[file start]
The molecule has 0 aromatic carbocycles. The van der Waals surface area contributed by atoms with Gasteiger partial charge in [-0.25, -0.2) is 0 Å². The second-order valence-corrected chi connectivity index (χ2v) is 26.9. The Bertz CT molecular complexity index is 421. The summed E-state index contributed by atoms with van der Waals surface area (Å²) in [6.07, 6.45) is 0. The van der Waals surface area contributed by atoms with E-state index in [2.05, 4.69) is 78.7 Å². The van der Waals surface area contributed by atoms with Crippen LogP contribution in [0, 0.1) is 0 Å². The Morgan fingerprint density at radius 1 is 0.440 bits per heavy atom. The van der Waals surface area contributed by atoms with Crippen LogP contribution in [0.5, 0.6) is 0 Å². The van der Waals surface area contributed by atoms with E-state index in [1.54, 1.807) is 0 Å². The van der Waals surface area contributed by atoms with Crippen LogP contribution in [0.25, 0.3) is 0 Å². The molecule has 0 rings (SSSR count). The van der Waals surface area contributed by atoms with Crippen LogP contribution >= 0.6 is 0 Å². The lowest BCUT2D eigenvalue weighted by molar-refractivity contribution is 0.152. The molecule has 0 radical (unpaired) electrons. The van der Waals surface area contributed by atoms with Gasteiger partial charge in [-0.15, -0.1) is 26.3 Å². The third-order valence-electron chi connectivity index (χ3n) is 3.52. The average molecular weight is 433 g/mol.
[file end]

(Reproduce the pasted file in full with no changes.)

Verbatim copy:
The molecule has 0 aromatic carbocycles. The van der Waals surface area contributed by atoms with Gasteiger partial charge in [-0.25, -0.2) is 0 Å². The second-order valence-corrected chi connectivity index (χ2v) is 26.9. The Bertz CT molecular complexity index is 421. The summed E-state index contributed by atoms with van der Waals surface area (Å²) in [6.07, 6.45) is 0. The van der Waals surface area contributed by atoms with E-state index in [2.05, 4.69) is 78.7 Å². The van der Waals surface area contributed by atoms with Crippen LogP contribution in [0, 0.1) is 0 Å². The Morgan fingerprint density at radius 1 is 0.440 bits per heavy atom. The van der Waals surface area contributed by atoms with Crippen LogP contribution in [0.5, 0.6) is 0 Å². The van der Waals surface area contributed by atoms with E-state index in [1.54, 1.807) is 0 Å². The van der Waals surface area contributed by atoms with Crippen LogP contribution in [0.25, 0.3) is 0 Å². The molecule has 0 rings (SSSR count). The van der Waals surface area contributed by atoms with Crippen LogP contribution >= 0.6 is 0 Å². The lowest BCUT2D eigenvalue weighted by molar-refractivity contribution is 0.152. The molecule has 0 radical (unpaired) electrons. The van der Waals surface area contributed by atoms with Gasteiger partial charge in [-0.15, -0.1) is 26.3 Å². The third-order valence-electron chi connectivity index (χ3n) is 3.52. The average molecular weight is 433 g/mol.